Optimize Spaces for your organization

This article is intended for administrators. If you want to learn how to create and join spaces, visit the Spaces end user help

Spaces are the primary place in Google Workspace to communicate, collaborate, and get work done. With Spaces, ideas can flow more freely, information is accessible at all times, and work can easily take place. Spaces help your organization discover and collaborate on topics, and they bring together teams in a better connected and more productive work environment.

The power of Spaces

Spaces are:

  • A center of work
    Spaces serve as a single place for a team’s work, decisions, announcements, and discussions. Everyone stays in sync with access to the same content and visibility into decisions. Workspace apps and third-party tools are integrated in Spaces, right where you need them.
  • Topic oriented
    Topic-focused spaces help people efficiently organize spaces and effectively set up notifications. 
  • A safe space for discussion
    Spaces provide a fast, expressive, and lightweight environment with more casual chat-based conversations and emojis. This informal communication style lowers the barriers to engagement and encourages more free-flowing conversations and psychological safety for people in your organization.

Spaces or group conversations?

Spaces are ideal for many communication goals, as described above. We recommend Spaces as the primary place in Workspace for project and team-oriented collaboration, as well as social discussions and general knowledge sharing that will continue on an ongoing basis.

Small group conversations or 1:1 chats are perfect for quick, ad hoc messaging, such as informal clarifications, quick follow ups, back channel communications that don’t need a large audience, and highly temporal discussions. 

For more details about when you might want to use these and other communication tools, see Best practices for group communication.

Best practices for setting up Spaces

Here are some suggestions to help your organization use Spaces effectively.

  • In most situations, we recommend that you turn history on by default so people can reference knowledge and discussions that happened in the past. When history is off, the conversation may disappear before everyone involved has a chance to see it. If your Workspace edition allows it, consider setting the History is ALWAYS ON option.
  • Set up and communicate your company's guidelines for chat etiquette. This should cover situations when you want your organization to use email, direct messages, small group conversations, or spaces, and whether expected response times are different for these communication channels.
  • You can import groups into a space, but this is limited to groups with less than 100 members. If you want to import a group with more than 100 users, you can make a new discoverable space, and then message the group members with a link to join the new space.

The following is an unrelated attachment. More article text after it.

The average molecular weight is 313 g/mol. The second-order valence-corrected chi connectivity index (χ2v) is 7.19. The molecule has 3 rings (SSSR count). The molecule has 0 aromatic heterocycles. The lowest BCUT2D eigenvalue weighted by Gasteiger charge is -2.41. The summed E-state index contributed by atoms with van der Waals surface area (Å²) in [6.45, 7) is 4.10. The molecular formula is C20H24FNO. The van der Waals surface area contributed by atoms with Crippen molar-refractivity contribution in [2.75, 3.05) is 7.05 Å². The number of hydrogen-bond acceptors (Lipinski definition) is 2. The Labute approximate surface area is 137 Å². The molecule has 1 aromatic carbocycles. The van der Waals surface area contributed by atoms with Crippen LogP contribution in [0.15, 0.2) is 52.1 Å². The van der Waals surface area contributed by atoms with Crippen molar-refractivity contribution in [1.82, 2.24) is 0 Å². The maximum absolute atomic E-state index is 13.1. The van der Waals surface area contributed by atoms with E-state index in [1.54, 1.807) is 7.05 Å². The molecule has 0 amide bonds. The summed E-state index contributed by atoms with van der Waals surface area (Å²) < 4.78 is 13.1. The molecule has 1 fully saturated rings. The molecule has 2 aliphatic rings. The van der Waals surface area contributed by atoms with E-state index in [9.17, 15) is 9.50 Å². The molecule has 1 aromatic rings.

• When creating, renaming, or upgrading a group direct message to a space, you need to use a unique name. This includes capitalization, punctuation, and internationalization. For example, if you have a space called lunch, you can't use:
    • luncH
    • lun.h
    • lŨnch 

Here are some specific guidelines that we recommend:

  • Use Spaces for asynchronous discussions where people don’t have to be online at the same time. Instead, they can read and respond on their own schedules.
  • Use @mentions to draw attention to individuals and make sure they’re notified. Let users know that they can use @all to get the attention of everyone in a space, but remind them that this notifies everyone. Consider adding examples of situations where this would or wouldn't be recommended in your organization.
  • Encourage people to add high-level context when they @mention people in chat, especially in larger group conversations and spaces. This makes it easier for colleagues to know what you’re referring to at a high-level without having to review the entire space.
  • To help your users reply to specific messages without disrupting the main conversation happening in the space, consider using in-line threading so your users can branch replies into separate conversations. Learn more about in-line threading.
  • Consider using discoverable spaces for topics that don’t need to be limited to specific individuals or teams. With discoverable spaces, information is more transparent, organizations can build shared understandings, and new members can quickly come up to speed.
  • Encourage employees to create their own spaces for their work. Have leaders actively use spaces to encourage and model others to follow suit.
  • Work with Space Managers in your organization to promote healthy conversations, ensure that topics stay on the appropriate track, and control the availability of the space within your organization.

Manage Spaces in your organization

Space Managers have responsibility for the space description, its guidelines, and for removing disruptive content. Anyone in your organization who creates a space is automatically a Space Manager and can assign more people to the role. For details, see Learn about your role as a Space Manager.

Additional people in your organization may be automatically assigned the Space Manager role. This helps prevent unmanaged spaces, for example, if a Space Manager leaves the space or their account is deleted or suspended. If the space creator is no longer a member or hasn’t been active for 90 days, up to 3 of the earliest active members of the space are automatically assigned the Space Manager role.  

Space Managers have a diamond beside their name in messages and the member list. 

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